U.S. stocks rose a second day, after equities posted the worst week since 2012, as earnings from Coca-Cola Co. and Johnson & Johnson overwhelmed concerns that tensions in Ukraine are worsening.
The Nasdaq composite index gained 0.3 percent, erasing an earlier drop of 1.9 percent after nearing its average price in the past 200 days.
The Standard & Poor’s 500 Index climbed 0.7 percent 1,842.98, reversing a loss of 0.8 percent. The Dow Jones industrial average gained 89.32 points, or 0.6 percent, to 16,262.05. About 7.7 billion shares changed hands on U.S. exchanges, 10 percent above the three-month average.
The S&P 500 Monday briefly erased a 1 percent gain, as technology shares dipped, before closing higher to halt a two- day slide. The index has dropped 2.5 percent from its April 2 record as selling from Internet and biotechnology stocks, the best performers in a five-year rally, spread to the broader market.
The Nasdaq composite fell Tuesday to within four points of its 200-day moving average of 3,942.50 before reversing. The last time the gauge dropped below that level, considered an important threshold by technical analysts, was Dec. 31, 2012. The index rose 88 points from its low today to the close, the biggest recovery since December, data compiled by Bloomberg show.
The Nasdaq, along with the S&P 500, Dow and Russell 2000 indexes, fell below 10-day through 100-day averages last week. The Russell index of smaller companies sank through its 200-day average Tuesday before reversing to close about 12 points above that level.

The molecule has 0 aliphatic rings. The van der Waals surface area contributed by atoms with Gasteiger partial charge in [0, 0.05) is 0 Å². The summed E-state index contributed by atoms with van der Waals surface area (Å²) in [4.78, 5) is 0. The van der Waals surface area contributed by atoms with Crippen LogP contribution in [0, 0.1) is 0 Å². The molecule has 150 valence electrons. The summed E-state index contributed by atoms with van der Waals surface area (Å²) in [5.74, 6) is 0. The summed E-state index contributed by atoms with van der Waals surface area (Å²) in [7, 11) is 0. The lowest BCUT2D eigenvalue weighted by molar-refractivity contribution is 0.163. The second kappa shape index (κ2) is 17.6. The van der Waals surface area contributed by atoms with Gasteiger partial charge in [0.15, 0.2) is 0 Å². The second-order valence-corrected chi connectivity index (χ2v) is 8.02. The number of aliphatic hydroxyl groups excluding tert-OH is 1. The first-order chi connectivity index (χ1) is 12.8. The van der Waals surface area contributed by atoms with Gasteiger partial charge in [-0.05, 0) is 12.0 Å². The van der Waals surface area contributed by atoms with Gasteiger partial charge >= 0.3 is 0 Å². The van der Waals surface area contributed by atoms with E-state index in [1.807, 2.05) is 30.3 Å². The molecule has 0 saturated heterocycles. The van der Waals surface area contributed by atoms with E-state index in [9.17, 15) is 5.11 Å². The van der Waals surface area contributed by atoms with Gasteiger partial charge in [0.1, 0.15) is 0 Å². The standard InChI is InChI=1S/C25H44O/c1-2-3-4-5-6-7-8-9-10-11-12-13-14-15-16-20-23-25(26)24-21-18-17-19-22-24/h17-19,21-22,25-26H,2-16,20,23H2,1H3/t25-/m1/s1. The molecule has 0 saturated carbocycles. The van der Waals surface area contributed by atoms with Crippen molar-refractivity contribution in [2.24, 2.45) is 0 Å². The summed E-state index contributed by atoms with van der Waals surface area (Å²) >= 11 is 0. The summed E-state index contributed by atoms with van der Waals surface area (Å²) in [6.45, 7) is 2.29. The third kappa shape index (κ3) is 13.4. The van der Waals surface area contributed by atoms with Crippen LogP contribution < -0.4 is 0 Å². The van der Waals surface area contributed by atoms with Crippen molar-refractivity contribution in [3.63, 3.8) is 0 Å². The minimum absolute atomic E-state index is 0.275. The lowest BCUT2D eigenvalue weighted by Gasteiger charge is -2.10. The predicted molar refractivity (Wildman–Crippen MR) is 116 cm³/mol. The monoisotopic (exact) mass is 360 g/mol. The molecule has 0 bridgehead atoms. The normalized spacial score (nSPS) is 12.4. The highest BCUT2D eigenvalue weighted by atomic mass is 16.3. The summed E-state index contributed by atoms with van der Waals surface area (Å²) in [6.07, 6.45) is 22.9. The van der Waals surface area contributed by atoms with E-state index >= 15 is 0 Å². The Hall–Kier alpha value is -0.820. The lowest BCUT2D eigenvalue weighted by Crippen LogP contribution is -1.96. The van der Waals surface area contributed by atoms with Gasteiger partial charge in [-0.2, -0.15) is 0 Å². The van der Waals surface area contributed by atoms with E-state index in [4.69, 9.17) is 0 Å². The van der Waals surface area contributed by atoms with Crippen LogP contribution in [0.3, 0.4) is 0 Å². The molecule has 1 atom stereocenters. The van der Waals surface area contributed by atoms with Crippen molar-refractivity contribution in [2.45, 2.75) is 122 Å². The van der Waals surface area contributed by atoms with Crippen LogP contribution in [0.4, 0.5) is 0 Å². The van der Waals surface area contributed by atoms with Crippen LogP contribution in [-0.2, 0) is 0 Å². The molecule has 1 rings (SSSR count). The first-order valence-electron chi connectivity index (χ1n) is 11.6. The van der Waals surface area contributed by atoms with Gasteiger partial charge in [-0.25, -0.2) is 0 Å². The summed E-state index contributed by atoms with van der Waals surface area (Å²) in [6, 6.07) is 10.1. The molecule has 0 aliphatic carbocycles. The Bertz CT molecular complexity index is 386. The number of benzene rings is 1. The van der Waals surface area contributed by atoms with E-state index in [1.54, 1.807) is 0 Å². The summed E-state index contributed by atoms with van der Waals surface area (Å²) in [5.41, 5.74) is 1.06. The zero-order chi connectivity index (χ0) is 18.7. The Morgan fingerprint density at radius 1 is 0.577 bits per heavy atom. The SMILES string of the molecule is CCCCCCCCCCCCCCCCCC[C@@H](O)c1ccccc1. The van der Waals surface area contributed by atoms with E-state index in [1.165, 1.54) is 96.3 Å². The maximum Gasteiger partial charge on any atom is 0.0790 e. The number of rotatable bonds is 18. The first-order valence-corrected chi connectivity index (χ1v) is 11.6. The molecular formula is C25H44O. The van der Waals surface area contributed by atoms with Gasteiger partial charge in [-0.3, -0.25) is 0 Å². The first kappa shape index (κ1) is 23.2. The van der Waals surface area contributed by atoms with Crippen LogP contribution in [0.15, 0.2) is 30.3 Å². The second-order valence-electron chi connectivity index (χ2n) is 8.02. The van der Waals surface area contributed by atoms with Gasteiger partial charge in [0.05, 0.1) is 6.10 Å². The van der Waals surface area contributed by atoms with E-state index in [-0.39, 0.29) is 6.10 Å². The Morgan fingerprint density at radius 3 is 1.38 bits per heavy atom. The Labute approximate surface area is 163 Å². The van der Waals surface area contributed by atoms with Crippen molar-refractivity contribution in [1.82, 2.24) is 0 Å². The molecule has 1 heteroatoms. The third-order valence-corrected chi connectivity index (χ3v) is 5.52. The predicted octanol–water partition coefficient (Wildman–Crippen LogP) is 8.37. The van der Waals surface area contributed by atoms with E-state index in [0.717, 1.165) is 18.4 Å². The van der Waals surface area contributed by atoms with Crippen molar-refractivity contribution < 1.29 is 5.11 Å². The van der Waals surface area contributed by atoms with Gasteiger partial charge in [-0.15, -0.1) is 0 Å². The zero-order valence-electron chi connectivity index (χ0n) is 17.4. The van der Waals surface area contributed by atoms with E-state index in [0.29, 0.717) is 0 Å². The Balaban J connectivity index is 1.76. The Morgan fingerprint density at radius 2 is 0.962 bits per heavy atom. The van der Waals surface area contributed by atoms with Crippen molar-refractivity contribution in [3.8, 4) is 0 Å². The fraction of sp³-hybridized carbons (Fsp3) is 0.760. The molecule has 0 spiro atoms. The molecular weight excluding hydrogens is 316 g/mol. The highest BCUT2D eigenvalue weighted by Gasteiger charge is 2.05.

The volatility in technology stocks “adds to investor uneasiness,” said Brian Peery, who helps oversee $4.8 billion for Novato-based Hennessy Funds. Peery said his firm has taken advantage of the recent sell-off to add holdings in industrial companies, such as airlines. “The market is going to continue to climb the proverbial wall of worry. There is enough good economic news to support the market moving up higher in slower stages.”
Economic data Tuesday showed manufacturing in the New York region grew at a slower pace in April, while the cost of living in the U.S. rose more than projected in March as food and rents became more expensive.
Yahoo! Inc. (Nasdaq: YHOO) and Intel Corp. (Nasdaq: INTC) advanced in extended trading after reporting results. Yahoo jumped 6.4 percent to $36.39 at 5:17 p.m. in New York as sales surpassed forecasts. The stock also got a boost when Alibaba Group reported a 66 percent jump in revenue. Yahoo owns about 24 percent of the largest Chinese e-commerce company. Intel climbed 2 percent to $27.30 after earnings topped analyst estimates.
The S&P 500 trades at 17 times its members’ reported earnings. While that’s near its highest valuation in four years, it’s close to its weekly average since 1937, data compiled by Bloomberg show.
The Chicago Board Options Exchange Volatility Index, a gauge for U.S. stock volatility known as the VIX, fell 3.1 percent to 15.61.
All of the 10 main S&P 500 groups advanced Tuesday, with utility and energy stocks rising 1.3 percent to lead the gains.
Coca-Cola (NYSE: KO) rose 3.7 percent to $40.18 as first-quarter profit met analysts’ estimates. Global sales volume rose 2 percent for the quarter, driven by emerging markets.
CEO Muhtar Kent, facing sluggish soft drink sales in the U.S., has implemented a cost-cutting program to boost earnings and is collaborating with Keurig Green Mountain Inc. (Nasdaq: GMCR) to compete in at-home soda-making.
Johnson & Johnson (NYSE: JNJ) rose 2.1 percent to $99.20, an all-time high. The world’s biggest maker of health care products said first-quarter profit rose 34 percent on demand for the company’s newest drugs.
J&J, the first of the major health care companies to report earnings this quarter, raised its 2014 forecast to $5.80 to $5.90 a share from $5.75 to $5.85 a share, excluding items.
Twitter Inc. (NYSE: TWTR) soared 11 percent, the biggest gain since its first day of trading, to $45.52.
The microblogging company is buying data-analysis company and longtime partner Gnip Inc. for an undisclosed amount.
The deal gives Twitter a bigger share of profits from reselling analytical data. The stock is still 28 percent lower for the year.